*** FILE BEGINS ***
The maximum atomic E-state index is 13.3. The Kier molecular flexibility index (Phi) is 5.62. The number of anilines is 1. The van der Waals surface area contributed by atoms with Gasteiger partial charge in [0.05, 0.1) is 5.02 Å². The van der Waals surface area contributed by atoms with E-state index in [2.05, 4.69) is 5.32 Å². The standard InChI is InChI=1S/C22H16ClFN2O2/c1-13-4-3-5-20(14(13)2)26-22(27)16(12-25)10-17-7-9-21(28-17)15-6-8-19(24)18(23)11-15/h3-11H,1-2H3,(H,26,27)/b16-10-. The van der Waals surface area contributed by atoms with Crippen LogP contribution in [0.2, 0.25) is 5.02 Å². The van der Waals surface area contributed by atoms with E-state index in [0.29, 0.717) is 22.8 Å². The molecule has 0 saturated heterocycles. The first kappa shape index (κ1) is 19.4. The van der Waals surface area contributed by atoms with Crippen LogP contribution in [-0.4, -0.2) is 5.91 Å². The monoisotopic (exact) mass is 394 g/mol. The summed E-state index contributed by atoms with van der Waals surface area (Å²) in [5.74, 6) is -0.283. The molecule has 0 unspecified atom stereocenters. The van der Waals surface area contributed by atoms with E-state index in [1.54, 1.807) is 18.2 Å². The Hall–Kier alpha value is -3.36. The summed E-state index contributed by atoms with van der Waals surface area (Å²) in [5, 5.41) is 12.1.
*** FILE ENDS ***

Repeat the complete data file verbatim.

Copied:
The maximum atomic E-state index is 13.3. The Kier molecular flexibility index (Phi) is 5.62. The number of anilines is 1. The van der Waals surface area contributed by atoms with Gasteiger partial charge in [0.05, 0.1) is 5.02 Å². The van der Waals surface area contributed by atoms with E-state index in [2.05, 4.69) is 5.32 Å². The standard InChI is InChI=1S/C22H16ClFN2O2/c1-13-4-3-5-20(14(13)2)26-22(27)16(12-25)10-17-7-9-21(28-17)15-6-8-19(24)18(23)11-15/h3-11H,1-2H3,(H,26,27)/b16-10-. The van der Waals surface area contributed by atoms with Crippen LogP contribution in [0.2, 0.25) is 5.02 Å². The van der Waals surface area contributed by atoms with E-state index in [0.29, 0.717) is 22.8 Å². The molecule has 0 saturated heterocycles. The first kappa shape index (κ1) is 19.4. The van der Waals surface area contributed by atoms with Crippen LogP contribution in [-0.4, -0.2) is 5.91 Å². The monoisotopic (exact) mass is 394 g/mol. The summed E-state index contributed by atoms with van der Waals surface area (Å²) in [5.74, 6) is -0.283. The molecule has 0 unspecified atom stereocenters. The van der Waals surface area contributed by atoms with E-state index in [1.54, 1.807) is 18.2 Å². The Hall–Kier alpha value is -3.36. The summed E-state index contributed by atoms with van der Waals surface area (Å²) in [5, 5.41) is 12.1.